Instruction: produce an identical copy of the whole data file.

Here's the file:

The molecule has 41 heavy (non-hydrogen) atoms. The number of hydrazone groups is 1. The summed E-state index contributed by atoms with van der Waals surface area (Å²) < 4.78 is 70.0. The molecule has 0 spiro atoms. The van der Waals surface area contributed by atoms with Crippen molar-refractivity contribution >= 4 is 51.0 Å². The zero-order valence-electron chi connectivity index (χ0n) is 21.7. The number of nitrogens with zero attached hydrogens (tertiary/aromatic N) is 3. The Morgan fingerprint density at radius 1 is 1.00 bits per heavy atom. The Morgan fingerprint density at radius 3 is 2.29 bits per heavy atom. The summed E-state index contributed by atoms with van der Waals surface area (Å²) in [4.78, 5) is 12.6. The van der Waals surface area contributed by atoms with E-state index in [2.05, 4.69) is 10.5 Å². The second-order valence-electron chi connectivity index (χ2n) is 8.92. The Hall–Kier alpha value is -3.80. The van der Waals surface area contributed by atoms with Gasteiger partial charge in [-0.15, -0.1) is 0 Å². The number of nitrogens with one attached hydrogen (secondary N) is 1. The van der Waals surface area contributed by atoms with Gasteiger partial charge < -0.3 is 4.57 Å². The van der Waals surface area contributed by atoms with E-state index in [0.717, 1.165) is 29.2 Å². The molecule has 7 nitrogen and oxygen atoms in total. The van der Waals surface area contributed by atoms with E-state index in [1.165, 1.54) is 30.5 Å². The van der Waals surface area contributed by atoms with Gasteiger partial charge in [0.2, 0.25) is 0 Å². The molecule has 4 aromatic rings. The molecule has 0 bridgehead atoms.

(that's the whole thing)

The molecule has 41 heavy (non-hydrogen) atoms. The number of hydrazone groups is 1. The summed E-state index contributed by atoms with van der Waals surface area (Å²) < 4.78 is 70.0. The molecule has 0 spiro atoms. The van der Waals surface area contributed by atoms with Crippen molar-refractivity contribution >= 4 is 51.0 Å². The zero-order valence-electron chi connectivity index (χ0n) is 21.7. The number of nitrogens with zero attached hydrogens (tertiary/aromatic N) is 3. The Morgan fingerprint density at radius 1 is 1.00 bits per heavy atom. The Morgan fingerprint density at radius 3 is 2.29 bits per heavy atom. The summed E-state index contributed by atoms with van der Waals surface area (Å²) in [4.78, 5) is 12.6. The van der Waals surface area contributed by atoms with E-state index in [2.05, 4.69) is 10.5 Å². The second-order valence-electron chi connectivity index (χ2n) is 8.92. The Hall–Kier alpha value is -3.80. The van der Waals surface area contributed by atoms with Gasteiger partial charge in [-0.15, -0.1) is 0 Å². The number of nitrogens with one attached hydrogen (secondary N) is 1. The van der Waals surface area contributed by atoms with Gasteiger partial charge < -0.3 is 4.57 Å². The van der Waals surface area contributed by atoms with E-state index in [0.717, 1.165) is 29.2 Å². The molecule has 7 nitrogen and oxygen atoms in total. The van der Waals surface area contributed by atoms with E-state index in [1.165, 1.54) is 30.5 Å². The van der Waals surface area contributed by atoms with Gasteiger partial charge in [0.2, 0.25) is 0 Å². The molecule has 4 aromatic rings. The molecule has 0 bridgehead atoms.